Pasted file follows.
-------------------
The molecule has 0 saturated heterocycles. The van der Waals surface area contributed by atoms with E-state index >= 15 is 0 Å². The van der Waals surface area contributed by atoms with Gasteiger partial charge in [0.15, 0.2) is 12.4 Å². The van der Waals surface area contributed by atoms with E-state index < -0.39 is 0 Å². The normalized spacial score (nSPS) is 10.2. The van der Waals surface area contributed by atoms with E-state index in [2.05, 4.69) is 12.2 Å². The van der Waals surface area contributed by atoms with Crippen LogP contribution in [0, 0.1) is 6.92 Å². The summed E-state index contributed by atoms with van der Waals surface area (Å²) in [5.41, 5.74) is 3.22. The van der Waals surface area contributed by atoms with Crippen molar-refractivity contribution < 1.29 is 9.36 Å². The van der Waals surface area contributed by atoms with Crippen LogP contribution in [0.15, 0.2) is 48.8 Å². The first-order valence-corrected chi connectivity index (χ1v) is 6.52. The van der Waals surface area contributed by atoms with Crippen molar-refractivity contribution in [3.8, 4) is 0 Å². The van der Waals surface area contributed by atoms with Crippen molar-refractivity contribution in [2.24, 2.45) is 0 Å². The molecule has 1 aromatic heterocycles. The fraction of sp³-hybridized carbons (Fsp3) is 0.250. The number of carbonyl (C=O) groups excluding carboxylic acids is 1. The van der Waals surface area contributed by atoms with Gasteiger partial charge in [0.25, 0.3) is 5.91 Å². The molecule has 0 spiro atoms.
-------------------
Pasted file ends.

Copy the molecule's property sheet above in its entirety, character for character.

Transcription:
The molecule has 0 saturated heterocycles. The van der Waals surface area contributed by atoms with E-state index >= 15 is 0 Å². The van der Waals surface area contributed by atoms with Gasteiger partial charge in [0.15, 0.2) is 12.4 Å². The van der Waals surface area contributed by atoms with E-state index < -0.39 is 0 Å². The normalized spacial score (nSPS) is 10.2. The van der Waals surface area contributed by atoms with E-state index in [2.05, 4.69) is 12.2 Å². The van der Waals surface area contributed by atoms with Crippen LogP contribution in [0, 0.1) is 6.92 Å². The summed E-state index contributed by atoms with van der Waals surface area (Å²) in [5.41, 5.74) is 3.22. The van der Waals surface area contributed by atoms with Crippen molar-refractivity contribution < 1.29 is 9.36 Å². The van der Waals surface area contributed by atoms with Crippen LogP contribution in [0.15, 0.2) is 48.8 Å². The first-order valence-corrected chi connectivity index (χ1v) is 6.52. The van der Waals surface area contributed by atoms with Crippen molar-refractivity contribution in [3.8, 4) is 0 Å². The van der Waals surface area contributed by atoms with Crippen molar-refractivity contribution in [2.24, 2.45) is 0 Å². The molecule has 1 aromatic heterocycles. The fraction of sp³-hybridized carbons (Fsp3) is 0.250. The number of carbonyl (C=O) groups excluding carboxylic acids is 1. The van der Waals surface area contributed by atoms with Gasteiger partial charge in [0.25, 0.3) is 5.91 Å². The molecule has 0 spiro atoms.